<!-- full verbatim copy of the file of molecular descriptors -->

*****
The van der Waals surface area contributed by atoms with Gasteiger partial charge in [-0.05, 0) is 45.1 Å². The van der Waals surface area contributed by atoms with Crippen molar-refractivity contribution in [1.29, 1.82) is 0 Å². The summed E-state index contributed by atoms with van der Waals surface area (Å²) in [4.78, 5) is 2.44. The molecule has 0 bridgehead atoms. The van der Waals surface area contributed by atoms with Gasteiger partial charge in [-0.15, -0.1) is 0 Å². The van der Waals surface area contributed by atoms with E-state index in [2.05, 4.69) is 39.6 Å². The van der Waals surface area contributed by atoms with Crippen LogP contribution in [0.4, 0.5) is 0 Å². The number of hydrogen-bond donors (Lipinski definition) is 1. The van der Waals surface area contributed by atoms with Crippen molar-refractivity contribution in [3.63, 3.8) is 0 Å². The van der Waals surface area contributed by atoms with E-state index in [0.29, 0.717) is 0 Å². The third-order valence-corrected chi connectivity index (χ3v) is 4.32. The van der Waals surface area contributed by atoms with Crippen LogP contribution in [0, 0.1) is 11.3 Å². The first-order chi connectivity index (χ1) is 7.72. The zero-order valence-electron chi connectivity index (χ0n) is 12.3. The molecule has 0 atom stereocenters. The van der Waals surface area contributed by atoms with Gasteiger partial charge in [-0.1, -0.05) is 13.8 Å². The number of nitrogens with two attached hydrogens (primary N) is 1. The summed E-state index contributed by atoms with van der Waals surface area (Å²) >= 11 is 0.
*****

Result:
The van der Waals surface area contributed by atoms with Gasteiger partial charge in [-0.05, 0) is 45.1 Å². The van der Waals surface area contributed by atoms with Crippen molar-refractivity contribution in [1.29, 1.82) is 0 Å². The summed E-state index contributed by atoms with van der Waals surface area (Å²) in [4.78, 5) is 2.44. The molecule has 0 bridgehead atoms. The van der Waals surface area contributed by atoms with Gasteiger partial charge in [-0.15, -0.1) is 0 Å². The van der Waals surface area contributed by atoms with E-state index in [2.05, 4.69) is 39.6 Å². The van der Waals surface area contributed by atoms with Crippen LogP contribution in [0.4, 0.5) is 0 Å². The number of hydrogen-bond donors (Lipinski definition) is 1. The van der Waals surface area contributed by atoms with Crippen molar-refractivity contribution in [3.63, 3.8) is 0 Å². The van der Waals surface area contributed by atoms with E-state index in [0.29, 0.717) is 0 Å². The third-order valence-corrected chi connectivity index (χ3v) is 4.32. The van der Waals surface area contributed by atoms with Crippen LogP contribution in [0, 0.1) is 11.3 Å². The first-order chi connectivity index (χ1) is 7.72. The zero-order valence-electron chi connectivity index (χ0n) is 12.3. The molecule has 0 atom stereocenters. The van der Waals surface area contributed by atoms with Gasteiger partial charge in [-0.1, -0.05) is 13.8 Å². The number of nitrogens with two attached hydrogens (primary N) is 1. The summed E-state index contributed by atoms with van der Waals surface area (Å²) >= 11 is 0.